Stucco is a popular exterior finish for homes due to its durability and aesthetic appeal. However, stucco can become worn over time and fade from exposure to the elements. Painting your stucco is a cost-effective way to refresh its appearance and protect it from further damage.

Additionally, painting stucco can help you customize the color of your house and create a unique look. In this guide, we will discuss how to paint stucco properly to look great and last for years.

What is stucco?

Stucco is a type of plaster made from cement, sand, and water. It’s applied in multiple layers over walls to create an attractive and weather-resistant finish.

Stucco looks similar to concrete but is softer to the touch because it is usually made of Portland cement, silica sand, and water. It’s also more affordable than brick or stone, making it a cost-effective option for many homeowners.

How to paint stucco?

Painting stucco requires careful preparation and multiple coats of paint. 

  1. Before painting, make sure the surface is clean and free of dust or debris
  2. Repair any cracks or other damage by filling them with a concrete patching compound
  3. Once the surface is properly prepared, you can begin painting with a high-quality exterior acrylic paint. 
  4. Start by applying a primer coat for extra protection and then two topcoats of color for a more vibrant result. 
  5. Allow each coat to dry completely before adding the next one for best results.

Recommended stucco paints

Acrylic paint is a water-based paint that is commonly used for stucco painting. It is easy to apply and dries quickly, making it a popular choice for DIY projects. Acrylic paint is also more affordable than elastomeric paint, which is a consideration for some homeowners.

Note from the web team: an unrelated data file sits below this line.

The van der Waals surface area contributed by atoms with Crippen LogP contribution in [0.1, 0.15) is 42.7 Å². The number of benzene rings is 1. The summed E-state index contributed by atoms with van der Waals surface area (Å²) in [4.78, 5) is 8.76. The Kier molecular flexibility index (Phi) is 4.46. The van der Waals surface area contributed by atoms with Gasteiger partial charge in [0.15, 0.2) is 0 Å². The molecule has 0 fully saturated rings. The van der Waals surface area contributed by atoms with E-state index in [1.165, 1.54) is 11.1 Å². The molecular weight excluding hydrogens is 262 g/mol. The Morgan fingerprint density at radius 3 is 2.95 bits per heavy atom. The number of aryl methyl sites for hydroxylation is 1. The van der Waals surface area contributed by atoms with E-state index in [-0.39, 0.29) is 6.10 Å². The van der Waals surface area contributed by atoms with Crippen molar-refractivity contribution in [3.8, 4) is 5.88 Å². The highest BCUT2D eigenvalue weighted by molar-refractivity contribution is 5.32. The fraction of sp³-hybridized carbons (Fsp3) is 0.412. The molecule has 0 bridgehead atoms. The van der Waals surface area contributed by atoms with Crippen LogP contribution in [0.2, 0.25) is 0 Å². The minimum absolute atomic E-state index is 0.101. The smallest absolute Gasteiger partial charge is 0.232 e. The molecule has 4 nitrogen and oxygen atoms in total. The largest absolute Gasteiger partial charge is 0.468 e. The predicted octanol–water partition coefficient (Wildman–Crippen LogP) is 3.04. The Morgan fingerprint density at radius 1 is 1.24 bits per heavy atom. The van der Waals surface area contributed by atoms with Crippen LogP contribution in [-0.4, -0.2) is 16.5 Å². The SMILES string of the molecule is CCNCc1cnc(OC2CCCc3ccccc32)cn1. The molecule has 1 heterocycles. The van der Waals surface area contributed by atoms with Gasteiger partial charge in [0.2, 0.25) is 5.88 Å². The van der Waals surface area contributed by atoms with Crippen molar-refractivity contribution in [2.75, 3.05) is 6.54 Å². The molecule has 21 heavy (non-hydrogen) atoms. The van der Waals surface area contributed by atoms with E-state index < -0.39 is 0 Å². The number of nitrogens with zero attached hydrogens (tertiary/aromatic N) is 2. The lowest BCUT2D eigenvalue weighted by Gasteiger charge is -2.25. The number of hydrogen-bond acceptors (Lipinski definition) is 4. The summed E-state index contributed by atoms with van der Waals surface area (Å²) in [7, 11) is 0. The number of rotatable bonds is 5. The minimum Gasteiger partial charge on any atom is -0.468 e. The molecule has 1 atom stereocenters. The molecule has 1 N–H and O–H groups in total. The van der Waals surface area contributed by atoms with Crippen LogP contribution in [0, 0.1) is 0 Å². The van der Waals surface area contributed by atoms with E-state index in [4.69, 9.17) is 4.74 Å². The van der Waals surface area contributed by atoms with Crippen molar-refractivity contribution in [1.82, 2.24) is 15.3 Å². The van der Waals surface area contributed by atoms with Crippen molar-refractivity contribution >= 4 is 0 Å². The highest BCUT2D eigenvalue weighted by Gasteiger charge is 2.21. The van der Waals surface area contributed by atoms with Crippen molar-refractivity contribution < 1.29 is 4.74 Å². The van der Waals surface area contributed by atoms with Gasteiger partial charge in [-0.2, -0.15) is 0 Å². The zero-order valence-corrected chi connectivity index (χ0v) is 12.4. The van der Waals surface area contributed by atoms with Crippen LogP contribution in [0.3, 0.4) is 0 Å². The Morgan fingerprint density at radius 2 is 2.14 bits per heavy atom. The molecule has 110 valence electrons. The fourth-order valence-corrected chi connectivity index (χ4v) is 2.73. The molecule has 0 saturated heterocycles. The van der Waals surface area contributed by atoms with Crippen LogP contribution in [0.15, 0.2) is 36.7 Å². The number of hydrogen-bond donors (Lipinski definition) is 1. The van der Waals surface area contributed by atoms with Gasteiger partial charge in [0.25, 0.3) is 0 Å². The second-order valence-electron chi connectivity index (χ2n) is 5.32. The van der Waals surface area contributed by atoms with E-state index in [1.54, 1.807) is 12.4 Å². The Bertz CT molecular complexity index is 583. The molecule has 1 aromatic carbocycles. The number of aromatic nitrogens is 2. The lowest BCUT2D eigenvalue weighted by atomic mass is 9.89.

However, while acrylic paint can last for several years, it is not as durable as elastomeric paint. It may crack or peel over time, particularly in areas with extreme weather conditions. Acrylic paint is best suited for stucco surfaces that are in good condition and don’t require heavy-duty protection.

On the other hand, elastomeric paint is a high-quality paint that is specifically designed for stucco surfaces. It is a more expensive option than acrylic paint, but it offers superior protection against weather damage.

Elastomeric paint is designed to expand and contract with the stucco surface, which helps to prevent cracking and peeling. It is also more flexible than acrylic paint, making it ideal for surfaces that are prone to movement or vibration. Elastomeric paint can last for up to 20 years, making it a great investment for homeowners who want to protect their stucco surfaces for the long-term.

Overall, both acrylic and elastomeric paints can be effective for painting stucco. The choice of which one to use depends on the condition of the stucco surface and the level of protection required.

Homeowners should carefully consider their options and choose a high-quality paint that will provide the necessary protection and durability over time.

What color to choose?

Choosing a color for your stucco can be a daunting task. It’s important to keep in mind that darker colors will absorb more heat from the sun, while lighter colors will reflect more heat away and help keep your home cool. Additionally, you should consider how the paint color will complement the existing exterior elements of your house. For instance, if your house has dark brick or stone accents, you may want to choose a lighter or neutral color to avoid creating too much contrast. On the other hand, if your house has light siding or trim, you may want to opt for a darker shade of paint to create a bold statement. Ultimately, it is best to experiment with several different shades before deciding on one that is perfect


Painting your stucco is a great way to add new life and color to the exterior of your home. With proper preparation and high-quality paint, you can ensure that your stucco will look great and last for years. We hope this guide has been helpful in providing you with the information you need to get started on painting your stucco.